Why Is It Challenging to Recruit Postdocs?

Today’s blog post is the first in a new series from Judy Mielke, who joined AMG as a business development manager in October 2019. Judy has a PhD in biomedical engineering and over 10 years of experience in academic publishing at Wiley, Frontiers, and Taylor & Francis. She now uses her unique academic insights to help clients in Ireland, the UK, the US, and Asia attract top research talent. 

Ever since my own postdoc days, I have had the impression that many faculty members consider recruiting “good postdocs” a challenge. Later, as an academic publisher, I heard similar sentiments in my interactions with senior researchers. These days, in my daily conversations with academics and HR professionals, I witness similar struggles. Finding good postdocs is a challenge. But before we can come up with solutions, all good scientists would agree, we need to first understand the problem. So, why is it particularly challenging to recruit postdocs?

Academics, being forever insightful and analytical, offer different explanations for why they struggle to recruit postdocs:

“We cannot compete with industry, especially in areas with high skill demand, such as data science”

“This is a one-year contract and the conditions are not great”

“I have plenty of funding, I just don’t get the right candidates”

“I don’t get enough applicants but advertising externally isn’t appropriate for someone of my stature”

“I am a new PI so potential postdocs are not attracted to my lab”

As we can see from this small sample of responses, there are challenges at every step of the postdoc recruitment process. In this blog post, I will suggest some solutions to address the first stage of the recruitment process: creating awareness of your vacancy.

Let’s look at the awareness situation from the candidate’s perspective. Before we are able to make any decision, whether it is to buy a pair of shoes or apply for a fantastic position, we first need to be aware that the shoes or fantastic position exists. What does this mean for academic recruitment? In order for candidates to apply for your position, they first have to be aware that you’re hiring. They need to see your ad. 

Some may argue that having an advert on the institution’s job section serves the “awareness” purpose. There are several caveats to this, however. First of all, there is a scalability issue. It is virtually impossible for any person to keep track of all the vacancies at all the top institutions around the world. Candidates have to constantly check university job pages to make sure they don’t miss the perfect opportunity. Secondly, in the competition for online attention and search engine rankings, institutional job pages do not necessarily rank highly. Finally and most importantly, if a job advert is not available externally, there is a risk that the advertisement will just be seen as a formality for a position that already has a preferred candidate. It is therefore vital that the advert is available on a reputable external site.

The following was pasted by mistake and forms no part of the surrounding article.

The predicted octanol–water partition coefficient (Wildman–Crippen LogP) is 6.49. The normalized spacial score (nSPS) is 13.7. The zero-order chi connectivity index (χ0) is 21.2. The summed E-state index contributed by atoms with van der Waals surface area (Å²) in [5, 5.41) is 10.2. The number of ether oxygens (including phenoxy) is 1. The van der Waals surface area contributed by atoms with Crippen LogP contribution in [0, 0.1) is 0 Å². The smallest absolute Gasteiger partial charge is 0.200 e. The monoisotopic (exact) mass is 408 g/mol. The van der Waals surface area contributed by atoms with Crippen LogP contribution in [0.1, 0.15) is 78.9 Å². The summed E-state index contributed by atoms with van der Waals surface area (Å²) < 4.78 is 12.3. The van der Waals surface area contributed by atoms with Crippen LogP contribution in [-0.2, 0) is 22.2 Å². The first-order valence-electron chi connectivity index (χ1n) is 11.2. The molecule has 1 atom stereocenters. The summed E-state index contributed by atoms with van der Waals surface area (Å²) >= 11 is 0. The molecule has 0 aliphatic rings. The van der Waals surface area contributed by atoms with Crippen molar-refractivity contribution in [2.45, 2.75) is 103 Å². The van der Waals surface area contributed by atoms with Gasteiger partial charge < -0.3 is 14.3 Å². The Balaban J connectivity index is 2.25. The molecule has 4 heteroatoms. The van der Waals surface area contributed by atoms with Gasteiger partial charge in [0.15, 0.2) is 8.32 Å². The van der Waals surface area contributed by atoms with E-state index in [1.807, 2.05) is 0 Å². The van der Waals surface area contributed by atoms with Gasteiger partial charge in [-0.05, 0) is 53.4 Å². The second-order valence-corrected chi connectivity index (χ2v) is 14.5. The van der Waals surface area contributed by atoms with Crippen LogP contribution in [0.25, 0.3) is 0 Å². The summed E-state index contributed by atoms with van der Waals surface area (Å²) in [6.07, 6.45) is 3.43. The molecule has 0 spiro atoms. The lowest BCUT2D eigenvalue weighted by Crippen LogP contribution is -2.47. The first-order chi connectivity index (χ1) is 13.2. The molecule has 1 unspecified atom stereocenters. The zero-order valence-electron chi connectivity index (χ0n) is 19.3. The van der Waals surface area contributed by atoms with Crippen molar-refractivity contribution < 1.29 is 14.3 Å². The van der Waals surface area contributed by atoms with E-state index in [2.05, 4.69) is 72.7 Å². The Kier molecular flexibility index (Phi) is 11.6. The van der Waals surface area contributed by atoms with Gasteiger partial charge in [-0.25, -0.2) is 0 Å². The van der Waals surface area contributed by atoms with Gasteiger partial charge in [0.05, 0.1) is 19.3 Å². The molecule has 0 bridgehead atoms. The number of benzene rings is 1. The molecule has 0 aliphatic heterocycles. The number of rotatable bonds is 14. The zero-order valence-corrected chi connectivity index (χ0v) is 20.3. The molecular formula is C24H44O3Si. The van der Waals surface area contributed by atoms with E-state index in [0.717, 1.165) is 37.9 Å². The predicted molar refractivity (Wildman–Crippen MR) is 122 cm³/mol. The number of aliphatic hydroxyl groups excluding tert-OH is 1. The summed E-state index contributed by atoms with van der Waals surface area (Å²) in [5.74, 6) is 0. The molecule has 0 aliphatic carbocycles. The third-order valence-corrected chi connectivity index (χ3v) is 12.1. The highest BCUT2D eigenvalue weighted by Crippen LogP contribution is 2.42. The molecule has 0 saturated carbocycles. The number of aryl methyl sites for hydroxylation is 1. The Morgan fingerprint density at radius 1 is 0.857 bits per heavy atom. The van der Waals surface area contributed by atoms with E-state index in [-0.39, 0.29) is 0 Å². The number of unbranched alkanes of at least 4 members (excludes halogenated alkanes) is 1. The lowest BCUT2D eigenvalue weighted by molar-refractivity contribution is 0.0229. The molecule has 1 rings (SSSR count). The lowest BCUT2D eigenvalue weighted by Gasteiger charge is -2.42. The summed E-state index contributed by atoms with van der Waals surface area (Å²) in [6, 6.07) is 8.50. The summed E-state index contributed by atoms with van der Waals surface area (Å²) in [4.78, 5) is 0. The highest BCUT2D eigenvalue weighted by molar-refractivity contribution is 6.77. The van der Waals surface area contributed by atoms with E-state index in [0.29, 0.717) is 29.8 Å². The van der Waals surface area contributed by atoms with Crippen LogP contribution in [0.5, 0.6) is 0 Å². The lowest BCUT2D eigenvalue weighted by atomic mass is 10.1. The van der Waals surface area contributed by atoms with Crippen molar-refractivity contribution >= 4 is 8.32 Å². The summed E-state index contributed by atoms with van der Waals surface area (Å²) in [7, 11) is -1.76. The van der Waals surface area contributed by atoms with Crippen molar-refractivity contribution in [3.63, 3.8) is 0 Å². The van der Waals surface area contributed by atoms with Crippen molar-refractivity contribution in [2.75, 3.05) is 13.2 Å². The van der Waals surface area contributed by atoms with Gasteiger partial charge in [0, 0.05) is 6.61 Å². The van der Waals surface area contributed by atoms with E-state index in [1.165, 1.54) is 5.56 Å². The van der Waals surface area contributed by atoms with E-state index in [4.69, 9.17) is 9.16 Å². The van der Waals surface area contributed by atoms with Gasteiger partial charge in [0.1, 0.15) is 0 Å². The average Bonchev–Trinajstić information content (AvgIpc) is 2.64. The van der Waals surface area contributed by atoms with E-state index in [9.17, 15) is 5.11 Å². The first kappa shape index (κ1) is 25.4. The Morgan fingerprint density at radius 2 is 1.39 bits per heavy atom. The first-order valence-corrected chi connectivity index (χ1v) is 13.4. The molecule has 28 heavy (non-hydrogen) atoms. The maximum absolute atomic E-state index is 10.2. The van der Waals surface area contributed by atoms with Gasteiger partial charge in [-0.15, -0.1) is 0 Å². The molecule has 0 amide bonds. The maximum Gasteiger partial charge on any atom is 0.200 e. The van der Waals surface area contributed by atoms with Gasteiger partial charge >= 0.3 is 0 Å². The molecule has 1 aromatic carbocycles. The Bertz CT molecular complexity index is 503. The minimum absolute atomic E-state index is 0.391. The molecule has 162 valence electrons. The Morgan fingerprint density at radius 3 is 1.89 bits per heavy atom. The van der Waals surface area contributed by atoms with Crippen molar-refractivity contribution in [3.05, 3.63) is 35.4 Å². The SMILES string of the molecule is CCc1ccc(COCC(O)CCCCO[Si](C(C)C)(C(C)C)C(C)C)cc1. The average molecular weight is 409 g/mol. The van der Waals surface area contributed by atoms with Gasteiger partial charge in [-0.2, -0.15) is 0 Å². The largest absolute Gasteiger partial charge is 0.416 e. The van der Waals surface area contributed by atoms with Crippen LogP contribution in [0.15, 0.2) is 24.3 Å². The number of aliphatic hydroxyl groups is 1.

The next part of the equation is identifying the right platform to promote the position on. While it seems initially like a straightforward decision, there is much more below the surface. One thing to consider is how many people will find your job advert when searching for postdoc positions in a search engine. Every job site ranks differently in search engine results. I am sure that most savvy web users know that Google rankings are specific to your own search history, which makes it more difficult to tell if a site actually ranks highly or if it’s just one you visit often. The best way to determine just how highly a site ranks and how many visitors it gets each month would be to either use independent web services that provide traffic data, or to ask the platforms to provide this information. 

Numbers alone, however, don’t tell the full story. It is important to understand the demographics behind the traffic. Which countries does the job board’s traffic come from? How many female visitors does the site get? Are the majority of users in the postdoc age bracket? If your particular subject area is well represented in certain countries, does the site get a lot of traffic from these regions? For example, countries around the equator most likely do not have a strong polar research output and are unlikely to be a source of highly qualified candidates. These are questions you should consider when choosing the right platform to promote your position. 

All platforms however, can be seen as a passive way of recruiting. They rely on candidates to proactively sort through information. In popular fields that have a high demand but low supply of candidates, the competition for attention is fierce and your job can easily  get drowned out in the noise of all the other positions being advertised on a platform. How does one stand out from the crowd then, in a proactive and scalable manner

The answer, in our opinion, is social media. People are spending more and more of their time on social media, giving recruiters a way to tap into highly qualified talent in a targeted and scalable manner. While social media recruitment is a new strategy for academic recruitment, it is in fact already standard practice within many industries. Academic recruitment is still playing catch up when it comes to adopting the latest technology for recruitment success. As with all new tools, the early adopters tend to gain a competitive advantage over those who are slow to adapt.

Can your institution afford to be left behind in the competition for talent? Perhaps it is time to think about taking a proactive approach to your next recruitment. Call me at +46 840 835 016 or judy.mielke@academicpositions.com to discuss how you can make your next postdoc recruitment a success.